View Full Version : Linux advice/resources?

2/07/2005 10:32am,
I want to get my **** switched to a Linux OS. What are some resources/recommendations/advice from some of the linux pros here? I was looking at the Suse(?) Linux OS. Right now, I know very little about linux, so any info will be greatly appreciated. Mahalo in advance.

2/07/2005 10:43am,
buy something called The Linux Bible, that thing saved my life when i was working and had to learn linux fast. i think it comes in different linux flavours, i'm not sure i don't remember. but it's a huge book on just about everything linux, and it definitely helped me.

2/07/2005 10:43am,
I'm in the process of trying to get a linux web server up and running, but having a thouroughly unpleasant time of it.
I hope you have a lot of spare time and no hair that you can pull out.

Beatdown Richie
2/07/2005 10:49am,
Find a knowledgeable friend who can show you the basics and help you out when you have problems. Google a lot, many common problems are discussed somewhere on the web. Get used to using the terminal, and understand the basic file structure.

SUSE is supposedly pretty good - I had it in my workplace computer until two years ago, it works well.

Generally, I've come to the conclusion that all operating systems suck, it's just a matter of what area, and how badly. Linux requires more patience and manual fiddling than other OSs, but is more transparent in what is done where and how to influence it IMO.

2/07/2005 10:49am,
For a newbie desktop OS, Mandrake 10.1

For a server, well, that depends on the kind of server you want and how much of a flamewar you want.

For a techie-nerd desktop, Gentoo can be a lot of fun to use.

Knoppix might be a good choice for experimentation, it boots and runs off of a CD but has most of the "core" apps that any full linux distro will have.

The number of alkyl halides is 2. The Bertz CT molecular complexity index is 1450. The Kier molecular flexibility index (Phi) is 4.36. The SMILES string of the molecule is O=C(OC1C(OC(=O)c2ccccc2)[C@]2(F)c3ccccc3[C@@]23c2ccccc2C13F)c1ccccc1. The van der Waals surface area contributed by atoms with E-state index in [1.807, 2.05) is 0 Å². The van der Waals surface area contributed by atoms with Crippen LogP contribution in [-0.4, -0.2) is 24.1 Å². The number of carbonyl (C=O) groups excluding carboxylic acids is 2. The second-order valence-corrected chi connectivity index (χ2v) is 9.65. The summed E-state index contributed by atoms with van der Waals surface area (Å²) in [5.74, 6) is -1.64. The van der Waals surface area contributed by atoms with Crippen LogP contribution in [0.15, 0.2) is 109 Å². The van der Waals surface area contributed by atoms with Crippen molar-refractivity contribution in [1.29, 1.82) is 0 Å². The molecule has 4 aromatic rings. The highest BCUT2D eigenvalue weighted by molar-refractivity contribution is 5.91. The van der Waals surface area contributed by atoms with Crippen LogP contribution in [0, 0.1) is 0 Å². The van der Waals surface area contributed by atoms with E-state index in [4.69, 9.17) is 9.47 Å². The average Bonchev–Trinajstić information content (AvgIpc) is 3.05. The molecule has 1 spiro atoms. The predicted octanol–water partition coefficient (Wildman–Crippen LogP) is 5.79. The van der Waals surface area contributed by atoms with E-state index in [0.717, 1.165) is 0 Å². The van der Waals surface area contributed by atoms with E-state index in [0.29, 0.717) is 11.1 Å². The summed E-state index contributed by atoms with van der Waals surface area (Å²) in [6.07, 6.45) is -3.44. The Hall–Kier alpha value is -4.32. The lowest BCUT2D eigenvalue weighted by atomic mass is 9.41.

If you have any post-install questions, pm me and I'll be more than happy to help you.

[edit: Forgot the "t" in gentoo]

2/07/2005 10:58am,
Gentoo Stage 0! Come on, be a man!

Little Idea
2/07/2005 12:19pm,
I like the new SuSE distro's

Google is your friend. Try: Linux Tutorial


The best resource is almost always people, so make friends. When in doubt, bug your friends. You can't be an expert at everything, but you can know experts at everything.

2/07/2005 12:53pm,
I run Ubuntu, which works pretty well. It's based on Debian, which is a pretty old and respected name. Try www.ubuntuforums.org if you have problems.

The thing you'll find with Linux is that it's hard to get set up properly, what with all the different hardware configurations and such. Also, changing anything is much more difficult/dangerous than it is in Windows. However, once you have everything running well, it won't suddenly crap out on you for no reason like Windows.

Take that, my avatar!

2/07/2005 1:09pm,
just as an addition to izzy's post, if you get redhat it does most of the autodetection work for you, if that's a big deal to you.

2/07/2005 1:31pm,

You can try lots of them out.

Go BSD. >:)

Bizzaro Root
2/07/2005 1:37pm,
got with fedora or redhat. imo they are the most respected and the most organized. fedora's free and redhat you have to pay for but paying for linux isnt that bad you get tech support you get tons of software and all for less than half the price of windows.

the Dabbler
2/07/2005 8:34pm,
my first was Redhat 9. Gave up and came back to linux later w/ Fedora. Got a book called 'Linux for Non Geeks'. That helped tremendously in the beginning. Also having a cable modem helped, since getting a dialup winmodem running was what made me give up on Redhat 9 in the first place.

Got debian running. That was a valuable learning experience.
For a beginner I reccomend MEPIS. It's based on debian which I love b/c of apt-get package management. Once you get comfortable w/ Mepis you might want to try and dig into pure debian. Thats what I'm doing now.

Mepis is great at automatically detecting hardware and is stupid easy to install. Perfect for the linux noob.

the Dabbler
2/07/2005 8:42pm,

is a good site for comparing linux distros. Even rates their popularity based on number of hits to that particular distro's page.

Once you get something running, even if it's a distro thats easy to install, you can geek yourself to death compiling kernels and tweaking window managers.

google and a printer are your friends